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daniel te'o-nesheim played in the pros for the philadelphia eagles and tampa bay buccaneers, and graduated as the all-time sack leader at the university of washington. he had returned to coach football at his alma mater, hawaii preparatory academy. his cause of death is not yet known tonight. and the new headline this evening, could artificial intelligence help cancer detection? japanese researchers now revealing a computer-assisted system that could be used during a colonoscopy to study a kolo-rectal polyp and determine in less than a second its potential cancer risk. reporting an 86% accuracy rate. the technology could tell a doctor in real time if it should be removed, and more research is now being conducted. when we come back, going deep. made in america is back, and is my baseball swing back? that's the question. in a moment. when you're close to the people you love, does psoriasis ever get in the way of a touching moment?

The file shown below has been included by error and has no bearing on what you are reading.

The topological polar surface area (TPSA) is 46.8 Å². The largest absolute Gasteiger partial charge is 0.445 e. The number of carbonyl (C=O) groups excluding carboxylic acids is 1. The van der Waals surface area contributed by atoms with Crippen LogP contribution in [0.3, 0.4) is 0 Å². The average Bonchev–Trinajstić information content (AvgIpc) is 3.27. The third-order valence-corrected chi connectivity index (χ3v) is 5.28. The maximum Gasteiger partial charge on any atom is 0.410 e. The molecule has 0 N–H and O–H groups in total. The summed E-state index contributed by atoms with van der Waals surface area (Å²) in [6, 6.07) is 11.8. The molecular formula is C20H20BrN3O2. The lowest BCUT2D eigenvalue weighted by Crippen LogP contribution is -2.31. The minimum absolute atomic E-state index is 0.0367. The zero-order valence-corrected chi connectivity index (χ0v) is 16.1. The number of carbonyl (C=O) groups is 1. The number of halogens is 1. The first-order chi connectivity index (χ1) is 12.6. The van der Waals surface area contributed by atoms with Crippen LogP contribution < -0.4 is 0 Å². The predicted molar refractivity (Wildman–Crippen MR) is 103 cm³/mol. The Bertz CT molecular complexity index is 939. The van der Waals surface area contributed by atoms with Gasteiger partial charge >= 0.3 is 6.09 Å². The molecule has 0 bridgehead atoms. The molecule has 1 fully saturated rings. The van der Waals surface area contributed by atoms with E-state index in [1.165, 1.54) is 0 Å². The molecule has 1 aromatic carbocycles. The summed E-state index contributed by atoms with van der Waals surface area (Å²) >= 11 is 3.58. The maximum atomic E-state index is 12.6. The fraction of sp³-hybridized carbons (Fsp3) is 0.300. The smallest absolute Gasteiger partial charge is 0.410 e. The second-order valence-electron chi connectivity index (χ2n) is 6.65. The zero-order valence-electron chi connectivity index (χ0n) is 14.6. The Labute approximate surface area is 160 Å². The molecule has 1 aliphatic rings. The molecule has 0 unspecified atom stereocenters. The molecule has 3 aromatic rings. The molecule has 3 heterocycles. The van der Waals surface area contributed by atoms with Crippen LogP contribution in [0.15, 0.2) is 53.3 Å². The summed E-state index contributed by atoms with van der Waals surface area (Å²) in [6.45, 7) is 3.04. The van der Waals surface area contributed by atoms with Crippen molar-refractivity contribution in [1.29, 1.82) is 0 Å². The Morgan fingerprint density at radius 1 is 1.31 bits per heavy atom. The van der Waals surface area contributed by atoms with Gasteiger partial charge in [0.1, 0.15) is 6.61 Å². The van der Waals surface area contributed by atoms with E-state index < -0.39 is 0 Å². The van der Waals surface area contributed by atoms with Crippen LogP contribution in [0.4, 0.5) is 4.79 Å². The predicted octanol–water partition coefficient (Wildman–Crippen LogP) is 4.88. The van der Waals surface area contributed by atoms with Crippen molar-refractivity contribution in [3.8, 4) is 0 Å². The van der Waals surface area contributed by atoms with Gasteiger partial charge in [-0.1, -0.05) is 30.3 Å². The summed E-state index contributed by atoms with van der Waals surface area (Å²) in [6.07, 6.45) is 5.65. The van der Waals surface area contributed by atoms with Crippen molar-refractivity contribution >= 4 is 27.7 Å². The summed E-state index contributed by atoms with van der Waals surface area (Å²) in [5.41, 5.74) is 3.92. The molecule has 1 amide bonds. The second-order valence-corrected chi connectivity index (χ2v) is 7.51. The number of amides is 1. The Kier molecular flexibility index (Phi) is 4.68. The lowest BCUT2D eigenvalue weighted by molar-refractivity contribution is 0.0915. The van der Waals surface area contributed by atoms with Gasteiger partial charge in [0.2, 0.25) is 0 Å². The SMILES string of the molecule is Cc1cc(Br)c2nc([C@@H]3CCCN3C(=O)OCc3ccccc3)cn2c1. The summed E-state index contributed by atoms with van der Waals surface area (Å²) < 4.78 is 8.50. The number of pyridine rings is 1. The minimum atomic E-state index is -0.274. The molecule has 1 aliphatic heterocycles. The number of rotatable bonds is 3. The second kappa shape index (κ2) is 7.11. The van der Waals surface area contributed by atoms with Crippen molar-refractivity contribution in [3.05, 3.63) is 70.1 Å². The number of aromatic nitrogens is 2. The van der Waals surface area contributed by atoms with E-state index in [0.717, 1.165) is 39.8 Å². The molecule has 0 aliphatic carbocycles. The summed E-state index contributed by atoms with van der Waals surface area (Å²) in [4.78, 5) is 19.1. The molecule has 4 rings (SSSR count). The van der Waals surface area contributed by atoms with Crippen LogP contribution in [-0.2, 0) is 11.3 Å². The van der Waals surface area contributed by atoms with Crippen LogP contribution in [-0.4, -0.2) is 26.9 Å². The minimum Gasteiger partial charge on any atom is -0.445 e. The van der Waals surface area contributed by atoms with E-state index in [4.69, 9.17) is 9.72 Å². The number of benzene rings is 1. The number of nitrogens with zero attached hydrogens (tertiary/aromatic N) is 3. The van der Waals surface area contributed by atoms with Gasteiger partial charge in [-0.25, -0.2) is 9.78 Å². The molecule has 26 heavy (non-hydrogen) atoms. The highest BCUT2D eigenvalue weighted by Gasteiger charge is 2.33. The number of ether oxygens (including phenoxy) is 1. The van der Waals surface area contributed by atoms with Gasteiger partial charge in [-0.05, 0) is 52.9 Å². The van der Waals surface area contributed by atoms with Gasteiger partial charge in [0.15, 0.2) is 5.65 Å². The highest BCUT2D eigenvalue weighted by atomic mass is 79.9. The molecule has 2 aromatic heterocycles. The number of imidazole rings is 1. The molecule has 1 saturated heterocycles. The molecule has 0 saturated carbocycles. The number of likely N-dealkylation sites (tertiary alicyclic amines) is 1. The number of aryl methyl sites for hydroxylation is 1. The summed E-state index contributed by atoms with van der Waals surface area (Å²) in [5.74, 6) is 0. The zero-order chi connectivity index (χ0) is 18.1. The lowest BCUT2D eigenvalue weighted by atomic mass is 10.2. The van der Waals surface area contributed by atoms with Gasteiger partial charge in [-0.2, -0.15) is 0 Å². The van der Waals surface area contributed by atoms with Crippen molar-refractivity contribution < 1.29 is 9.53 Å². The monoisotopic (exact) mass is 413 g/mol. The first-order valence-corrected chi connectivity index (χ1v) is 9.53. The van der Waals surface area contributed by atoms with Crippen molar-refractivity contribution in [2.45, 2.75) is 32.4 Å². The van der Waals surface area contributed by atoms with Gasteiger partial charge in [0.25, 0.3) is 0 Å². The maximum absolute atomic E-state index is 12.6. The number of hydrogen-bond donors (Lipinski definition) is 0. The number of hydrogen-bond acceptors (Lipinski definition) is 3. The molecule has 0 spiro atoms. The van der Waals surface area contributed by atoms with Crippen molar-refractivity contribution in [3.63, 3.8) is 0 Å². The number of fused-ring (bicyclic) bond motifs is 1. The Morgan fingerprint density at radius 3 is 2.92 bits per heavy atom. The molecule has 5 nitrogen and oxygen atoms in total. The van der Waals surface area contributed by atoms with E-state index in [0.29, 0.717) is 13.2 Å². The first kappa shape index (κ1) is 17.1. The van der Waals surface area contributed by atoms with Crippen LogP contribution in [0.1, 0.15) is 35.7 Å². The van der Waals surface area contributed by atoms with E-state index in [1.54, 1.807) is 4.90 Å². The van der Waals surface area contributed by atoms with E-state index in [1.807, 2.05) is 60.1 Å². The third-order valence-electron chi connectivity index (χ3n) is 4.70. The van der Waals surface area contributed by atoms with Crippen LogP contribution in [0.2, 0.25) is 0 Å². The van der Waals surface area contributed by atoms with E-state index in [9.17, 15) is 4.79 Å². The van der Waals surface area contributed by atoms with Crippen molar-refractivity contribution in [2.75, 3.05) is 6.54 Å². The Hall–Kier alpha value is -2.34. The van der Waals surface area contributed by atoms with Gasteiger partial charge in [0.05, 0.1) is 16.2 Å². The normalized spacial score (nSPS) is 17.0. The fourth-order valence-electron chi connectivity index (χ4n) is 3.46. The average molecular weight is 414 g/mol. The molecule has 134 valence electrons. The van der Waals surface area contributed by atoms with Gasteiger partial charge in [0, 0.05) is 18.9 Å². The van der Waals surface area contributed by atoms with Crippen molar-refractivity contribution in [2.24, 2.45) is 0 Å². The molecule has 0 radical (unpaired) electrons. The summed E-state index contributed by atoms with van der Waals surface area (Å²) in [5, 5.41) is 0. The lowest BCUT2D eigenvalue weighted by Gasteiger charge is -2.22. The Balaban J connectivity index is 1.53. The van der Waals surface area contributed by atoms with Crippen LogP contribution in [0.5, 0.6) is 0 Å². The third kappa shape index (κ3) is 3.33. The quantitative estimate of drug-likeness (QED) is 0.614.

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what a night last night. another nail-biter. the houston astros, one game away. the dodgers not giving up without a fight. and made in america, something on the field this season, and the workers not giving up, either. with all eyes on the houston astros and the l.a. dodgers this week, we're watching something else, too. not just the players, but some of the bats, now being used in the major leagues. the logo, right there. the season, some 75 players with dove tail bats from shirley mills, maine. and we just had to meet the man behind the made in america bat. hey, paul. good to see you. >> good to see you. >> fancy meeting you at a batting cage. >> that's where we hang around. >> i need some tips. is what i need. >> we can do that. >> but first, the story behind that made in america idea. so, paul, what do you got? >> i got some bats for you to try. >> made from birch, ash and rock maple trees. beautiful bats. this is entirely made in america.